New Jersey Still Has No Confirmed Cases of New Coronavirus

But It’s Rapidly Spreading Around the Globe

The coronavirus, now officially known as the 2019 Novel Coronavirus (2019-nCoV), has not yet reached Ocean County, or even New Jersey.

“The World Health Organization declared this outbreak an international global health emergency, but the threat is very low at this point for us here in Ocean County and the rest of the country,” said Ocean County Health Department Public Health Coordinator Daniel Regenye in a press release issued Jan. 31.

The latest update from the Centers for Disease Control and Prevention, issued on Monday, showed that New Jersey still didn’t have a lab-confirmed 2019-nCoV case. But the numbers are going up fairly rapidly in the United States and shooting through the roof in China, the country where 2019-nCoV first made its appearance.

When the OCHD made its statement on Friday, it reported six confirmed cases of the virus in the U.S. and more than 8,000 across the world. By Monday, when the CDC updated its numbers, as it will every Monday, Wednesday and Friday, there had been 11 confirmed cases in five states – Washington, California, Arizona, Illinois and Massachusetts. That same day the World Health Organization released its 14th Novel Coronavirus situation report (SITREP), which showed there had been 17,391 confirmed cases globally in over 20 countries.

There had been just 282 confirmed cases of 2019-nCoV worldwide reported in WHO’s first SITREP, which had been posted on Jan. 21, and those cases were limited to China, Thailand, Japan and South Korea. By Monday confirmed cases could be found as well in Vietnam, Singapore, Australia, Malaysia, Cambodia, Philippines, Thailand, Nepal, Sri Lanka, India, Canada, France, Finland, Germany, Italy, Russia, Spain, Sweden, the United Kingdom, the United Arab Emirates and the United States.

WHO’s death count as of Monday was 362, all in China excepting one 2019-nCoV death in the Philippines. Back on Jan. 21 only six deaths were attributed to the Novel Coronavirus.

Clearly the 2019-nCoV virus is spreading far and wide and very fast. The virus is also causing numerous non-health problems throughout much of the globe.

Several airlines have canceled flights to and from China. Numerous countries including the U.S. are turning back or quarantining people arriving by air from China.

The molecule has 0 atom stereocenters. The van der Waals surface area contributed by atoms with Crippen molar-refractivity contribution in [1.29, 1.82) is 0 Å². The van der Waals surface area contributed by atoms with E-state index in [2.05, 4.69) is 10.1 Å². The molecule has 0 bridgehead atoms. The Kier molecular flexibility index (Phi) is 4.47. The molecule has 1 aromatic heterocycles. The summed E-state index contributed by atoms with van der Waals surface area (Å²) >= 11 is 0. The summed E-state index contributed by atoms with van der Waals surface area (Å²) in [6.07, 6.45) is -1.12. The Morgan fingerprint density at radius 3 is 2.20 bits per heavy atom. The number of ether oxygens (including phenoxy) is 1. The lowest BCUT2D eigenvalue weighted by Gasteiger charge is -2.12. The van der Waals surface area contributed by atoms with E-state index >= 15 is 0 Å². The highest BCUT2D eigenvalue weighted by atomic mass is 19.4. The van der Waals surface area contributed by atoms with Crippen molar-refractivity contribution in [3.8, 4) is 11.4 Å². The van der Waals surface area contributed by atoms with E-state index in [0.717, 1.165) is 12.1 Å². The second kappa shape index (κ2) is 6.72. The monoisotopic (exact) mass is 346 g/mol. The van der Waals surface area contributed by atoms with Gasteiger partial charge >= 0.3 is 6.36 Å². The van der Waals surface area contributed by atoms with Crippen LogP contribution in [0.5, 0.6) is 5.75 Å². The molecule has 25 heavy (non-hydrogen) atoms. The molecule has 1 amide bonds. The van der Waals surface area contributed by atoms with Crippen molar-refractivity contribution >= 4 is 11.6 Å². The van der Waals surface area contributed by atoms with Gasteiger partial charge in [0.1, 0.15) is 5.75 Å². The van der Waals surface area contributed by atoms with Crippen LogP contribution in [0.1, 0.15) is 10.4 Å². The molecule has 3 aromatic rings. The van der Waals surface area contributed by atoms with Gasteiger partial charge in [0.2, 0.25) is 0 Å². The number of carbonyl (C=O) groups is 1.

Japan quarantined a cruise ship with 3,700 people aboard in the port city of Yokohama after a passenger tested positive for the virus.

Economists worry global supply lines will break down; colleges and universities are busy dealing with getting students studying abroad in China back to their home countries.

Macau, a special administrative region of the People’s Republic of China akin to Hong Kong, had ordered its casinos to be closed, a major hit for the economy of the world’s largest gambling center.

The pet population of Wuhan, the Chinese city where the outbreak began, is in severe danger, but not because pets can catch the virus. (The WHO says there is no evidence companion animals can be infected with the Novel Coronavirus.) Rather it is because many pet owners had traveled out of Wuhan to visit relatives during the Lunar New Year holiday period, leaving just a few days’ worth of food and water out for their furry friends, birds, reptiles and fish, and they are not being readmitted to that quarantined city.

Ocean County’s public health officials are carefully monitoring the situation and keeping in close contact with the CDC, WHO and the N.J. Department of Health to get all the latest information as it becomes available and then pass it along to public health providers, school administrators, community leaders and public officials. In the meantime, the OCHD is urging people to take the same precautions against the Novel Coronavirus that are recommended against another virus that is currently threatening Americans thanks to “widespread” influenza activity in 49 states, the common seasonal flu:

Wash your hands often with soap and water and use an alcohol-based hand sanitizer if soap and water are not available.

Cover coughs and sneezes with a tissue or sleeve, not your hands.

Stay home if you are sick and avoid sick people.

Review and follow CDC travel advisories when planning a trip.

If you have recently returned to the U.S. after foreign travel and feel sick, call your doctor or hospital ER before showing up so healthcare providers can prepare a private space for you in order to avoid contaminating other patients.

“The risk of the new coronavirus to the general public remains low at this time,” said Regenye. “The CDC is working hard to identify any new cases in the United States, but here in Ocean County we should remain vigilant by taking the necessary precautions to prevent any further illness from spreading.”

— Rick Mellerup

Reposted from The Sandpaper, Feb. 5, 2020